In a recent post, I drew a distinction between two groups of artists that use Google Street View as part of their creative work:
1) Scavengers who treat the mapping service as a colossal mechanized digital photographer and
2) Performance and Installation artists who aim to have their work recorded by a passing Street View camera and see their piece included in the public Street View image stream.
While scavengers work primarily at a computer terminal in their office or studio, scouring through the photographs provided by the Street View machinery, performance and installation artists need to interact directly with the Street View scanning devices at specific locations and times in order to accomplish their creative projects. In doing so, Street View performance and installation artists face at least two major obstacles:
a) How to know when the Google Street View camera will pass by the location of their work and
b) How to circumvent (or incorporate) Google’s automated face blurring technology which blurs the faces of people, together with vehicle license plates caught in the shot.
Google publishes a Street View schedule that announces when areas and neighborhoods will be visited by their camera cars, but the information is very general, making it impossible to predict any of the actual routes and times. As a result, many performance artists play a waiting game, settling down for a long wait in beach chairs along the expected route of the camera car.
The two men in diving suits in Bergen, Norway, for example, or the guy wearing a horse head in British Columbia (both shown in the gallery below) look like they have been sitting patiently curbside for some time before the Google Street View car finally came by. Google employees in London (also in the gallery below) did know exactly when the Street View car was scheduled to pass by their offices and turned out for a large group picture to be included in Street View.
Street View applies a blurring filter to human faces and license plates to protect people’s privacy. This filter can be circumvented by wearing certain kinds of masks, like the Japanese group with the bird heads. Wearing a horse head or a diving suit (actually just the diving mask should do) accomplishes the same goal.
In an amusing malfunction, Google’s privacy software overshot its goal when it blurred the facial features of a grazing cow in England. A screenshot of the first privacy protected bovine in media history is included in our selection below.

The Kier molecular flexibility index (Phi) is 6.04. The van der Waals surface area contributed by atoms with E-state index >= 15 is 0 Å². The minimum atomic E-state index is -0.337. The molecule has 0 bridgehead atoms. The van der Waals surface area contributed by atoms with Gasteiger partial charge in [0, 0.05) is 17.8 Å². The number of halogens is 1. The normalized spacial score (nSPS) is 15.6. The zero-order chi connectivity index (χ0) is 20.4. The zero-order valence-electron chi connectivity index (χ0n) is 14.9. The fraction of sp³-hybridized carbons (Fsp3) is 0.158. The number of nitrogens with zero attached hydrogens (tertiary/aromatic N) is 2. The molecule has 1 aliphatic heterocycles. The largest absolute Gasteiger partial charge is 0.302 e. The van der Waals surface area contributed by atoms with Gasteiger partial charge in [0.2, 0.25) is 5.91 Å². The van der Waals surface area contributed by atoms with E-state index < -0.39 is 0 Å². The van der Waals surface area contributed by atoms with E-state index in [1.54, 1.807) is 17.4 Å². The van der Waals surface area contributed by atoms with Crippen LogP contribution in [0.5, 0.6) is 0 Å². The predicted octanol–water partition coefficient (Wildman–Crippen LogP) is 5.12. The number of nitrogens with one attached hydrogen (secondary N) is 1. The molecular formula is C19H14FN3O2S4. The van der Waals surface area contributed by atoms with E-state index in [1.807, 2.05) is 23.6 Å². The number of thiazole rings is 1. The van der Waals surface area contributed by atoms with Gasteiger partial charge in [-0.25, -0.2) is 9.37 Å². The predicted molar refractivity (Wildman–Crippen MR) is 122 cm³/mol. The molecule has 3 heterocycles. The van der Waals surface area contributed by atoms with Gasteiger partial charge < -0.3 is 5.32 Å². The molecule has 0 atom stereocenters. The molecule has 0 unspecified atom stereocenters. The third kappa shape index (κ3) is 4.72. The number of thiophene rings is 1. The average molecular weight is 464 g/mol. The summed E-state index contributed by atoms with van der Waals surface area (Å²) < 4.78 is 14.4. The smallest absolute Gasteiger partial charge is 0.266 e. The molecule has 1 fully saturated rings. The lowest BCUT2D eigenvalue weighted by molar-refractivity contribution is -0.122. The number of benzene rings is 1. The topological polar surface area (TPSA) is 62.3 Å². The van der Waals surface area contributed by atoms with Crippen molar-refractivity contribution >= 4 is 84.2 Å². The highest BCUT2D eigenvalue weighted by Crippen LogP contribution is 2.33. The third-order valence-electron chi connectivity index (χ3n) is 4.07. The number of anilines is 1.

But there is always more to discover on Street View. For instance, hidden within the regular Street View imagery of a pleasant looking Connecticut neighborhood, two neighbors can be seen enacting their favorite Wilhelm Tell scene, one of them carefully aiming an arrow at an apple on their neighbors head. Unfortunately, the Google car had moved on before the end of the scene could be witnessed.
Installation oriented approaches to Street View include a corn maze that can be navigated using Google Street View or a large outdoor sculpture consisting of hundreds of scarecrows in a field in Northern Finland. Called “The Silent People,” the installation is the work of artist Reijo Kela.
One of the earliest examples of a staged combination of Street View photography with live performance was choreographed by artist Ben Kinsley on Sampsonia Way, in a historical Pittsburgh district, in 2008. The event included a marching band and colour guard, all captured by Google’s Street View cameras.
Finally, one of our all time favorites, we have included the outdoor painter and onlookers in London’s Kensington Gardens–wow, outdoor painting, what an idea 😉
PS: Google periodically updates its Street View images. As a result, the Street View URL’s offered in the post may no longer show the performances or installations mentioned. For example, the two men in scuba gear in Norway are no longer visible in the current version of Street View. However, the can still be seen in Google’s historical coverage of the location recorded in 2009.